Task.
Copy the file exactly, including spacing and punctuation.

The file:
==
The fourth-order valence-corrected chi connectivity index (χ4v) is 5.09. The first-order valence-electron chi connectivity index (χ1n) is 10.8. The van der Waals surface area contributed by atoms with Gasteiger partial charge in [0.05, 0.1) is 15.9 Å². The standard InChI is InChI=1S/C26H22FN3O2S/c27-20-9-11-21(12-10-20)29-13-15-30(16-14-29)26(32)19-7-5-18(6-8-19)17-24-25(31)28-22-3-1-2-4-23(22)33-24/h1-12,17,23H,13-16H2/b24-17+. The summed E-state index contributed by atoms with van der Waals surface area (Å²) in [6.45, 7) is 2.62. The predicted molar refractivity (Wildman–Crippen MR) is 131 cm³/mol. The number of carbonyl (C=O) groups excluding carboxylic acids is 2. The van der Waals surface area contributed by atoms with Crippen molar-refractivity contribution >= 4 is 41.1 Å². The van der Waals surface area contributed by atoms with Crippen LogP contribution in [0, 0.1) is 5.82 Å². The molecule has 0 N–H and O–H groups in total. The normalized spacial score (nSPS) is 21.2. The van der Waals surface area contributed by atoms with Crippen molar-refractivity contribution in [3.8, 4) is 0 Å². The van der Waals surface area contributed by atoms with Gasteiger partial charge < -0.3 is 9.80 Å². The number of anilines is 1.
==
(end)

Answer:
The fourth-order valence-corrected chi connectivity index (χ4v) is 5.09. The first-order valence-electron chi connectivity index (χ1n) is 10.8. The van der Waals surface area contributed by atoms with Gasteiger partial charge in [0.05, 0.1) is 15.9 Å². The standard InChI is InChI=1S/C26H22FN3O2S/c27-20-9-11-21(12-10-20)29-13-15-30(16-14-29)26(32)19-7-5-18(6-8-19)17-24-25(31)28-22-3-1-2-4-23(22)33-24/h1-12,17,23H,13-16H2/b24-17+. The summed E-state index contributed by atoms with van der Waals surface area (Å²) in [6.45, 7) is 2.62. The predicted molar refractivity (Wildman–Crippen MR) is 131 cm³/mol. The number of carbonyl (C=O) groups excluding carboxylic acids is 2. The van der Waals surface area contributed by atoms with Crippen molar-refractivity contribution >= 4 is 41.1 Å². The van der Waals surface area contributed by atoms with Crippen LogP contribution in [0, 0.1) is 5.82 Å². The molecule has 0 N–H and O–H groups in total. The normalized spacial score (nSPS) is 21.2. The van der Waals surface area contributed by atoms with Crippen molar-refractivity contribution in [3.8, 4) is 0 Å². The van der Waals surface area contributed by atoms with Gasteiger partial charge < -0.3 is 9.80 Å². The number of anilines is 1.